Once known as a major player in the global silk industry, Lyon is today considered the gastronomic capital of France, its medieval and Renaissance houses acting as gourmet shops and Michelin-starred restaurants. The city sits at the confluence of the Rhône and Saône rivers and was first settled by the Romans. Now, it’s France’s third-largest city and renowned for its fine food, architecture and lively cultural scene. It’s a great city to explore on foot, with the old town brimming with shops, cafes and restaurants, grand Parisian-style buildings and cutting-edge design.
France specialist Liz
I love Lyon for its blend of history and food. There’s nothing like sitting outside at one of the city’s bouchon eating local specialties such as saucisson chaud, quenelles, or salade Lyonnaise.
Things to see and do in Lyon
A textile hub since the 15th century, Lyon had become the main player in the European silk trade by the 18th century. Rapid development saw the city triple in size, and in its heyday an estimated 100,000 weaving looms operated here.
In the districts of Vieux Lyon and La Croix-Rousse, you can walk through the traboules, a series of hidden narrow passageways that wind between the old stone buildings and around inner courtyards, and once provided quick access for merchants to pass between the old town’s parallel streets. The system of covered lanes also allowed silks to be transported without getting wet. In total, there are 315 passageways, a network that proved equally useful to the French Resistance in World War II.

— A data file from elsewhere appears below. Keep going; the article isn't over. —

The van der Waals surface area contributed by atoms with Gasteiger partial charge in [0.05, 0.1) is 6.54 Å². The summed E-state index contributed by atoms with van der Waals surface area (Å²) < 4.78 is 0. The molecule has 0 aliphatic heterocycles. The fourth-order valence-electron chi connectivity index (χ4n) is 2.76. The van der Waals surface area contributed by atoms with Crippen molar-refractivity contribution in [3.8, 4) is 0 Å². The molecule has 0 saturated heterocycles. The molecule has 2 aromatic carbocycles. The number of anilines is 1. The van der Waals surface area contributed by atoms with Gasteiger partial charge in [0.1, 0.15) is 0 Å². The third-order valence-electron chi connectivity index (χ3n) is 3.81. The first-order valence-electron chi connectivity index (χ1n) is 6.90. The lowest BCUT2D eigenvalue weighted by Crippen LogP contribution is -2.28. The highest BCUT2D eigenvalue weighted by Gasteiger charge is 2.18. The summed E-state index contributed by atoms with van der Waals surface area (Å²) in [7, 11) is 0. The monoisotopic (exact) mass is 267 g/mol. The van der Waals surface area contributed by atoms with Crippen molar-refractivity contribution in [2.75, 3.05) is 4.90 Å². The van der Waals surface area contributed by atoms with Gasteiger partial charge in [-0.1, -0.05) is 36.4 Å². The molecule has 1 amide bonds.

La Croix-Rousse is the old silk weavers’ district and runs up the slopes of the hills at the northern end of the Presqu’île, Lyon’s central area. Independent from the city until 1852, it still has a bohemian atmosphere and holds regular open-air events in leafy Place Bertone.
You can visit several historical silk weavers’ workshops here and hear about the appalling conditions the weavers worked in, the types of looms they used and the fabrics they produced.
At the Maison des Canuts (House of the Weavers) you can see the technical, social and creative influence the weavers had on the city, while two workshops — the Atelier de Passementerie and Atelier de Tissage — still have working looms.
Two thousand years ago, the Romans built a settlement called Lugdunum on the slopes of Fourvière, a hill overlooking modern-day Lyon. Significant traces of their exploits remain, and an archaeological museum explains their activity here with exhibitions of ancient finds and impressive mosaics. But, most remarkable of all is the large Roman amphitheatre that the museum overlooks.
Built in about 15 BC and enlarged in 120 AD, the amphitheatre sat an audience of 10,000 and is surprisingly well preserved. Alongside is the smaller odeon built in the 2nd century and used for musical performances. Each June and July, the Nuits de Fourvière festival takes place here, putting on a series of dramatic, musical, circus and dance performances, both classical and contemporary.
Notre Dame de Fourvière Basilica
Head upward from the amphitheatre along narrow, winding roads until you reach the summit of the hill, where you’ll find the 19th-century Basilique Notre Dame de Fourvière. The church is dedicated to the Virgin Mary, who’s credited with saving the city from the plague, cholera and even a Prussian invasion.
Inside, fine stained glass and mosaics decorate the Romanesque and Byzantine-style interior. Even more impressive is the view from the rooftop with the entire city laid bare before you.
You can walk up the hill to the basilica on a series of footpaths, but it’s easier to take the funicular to the top and walk down.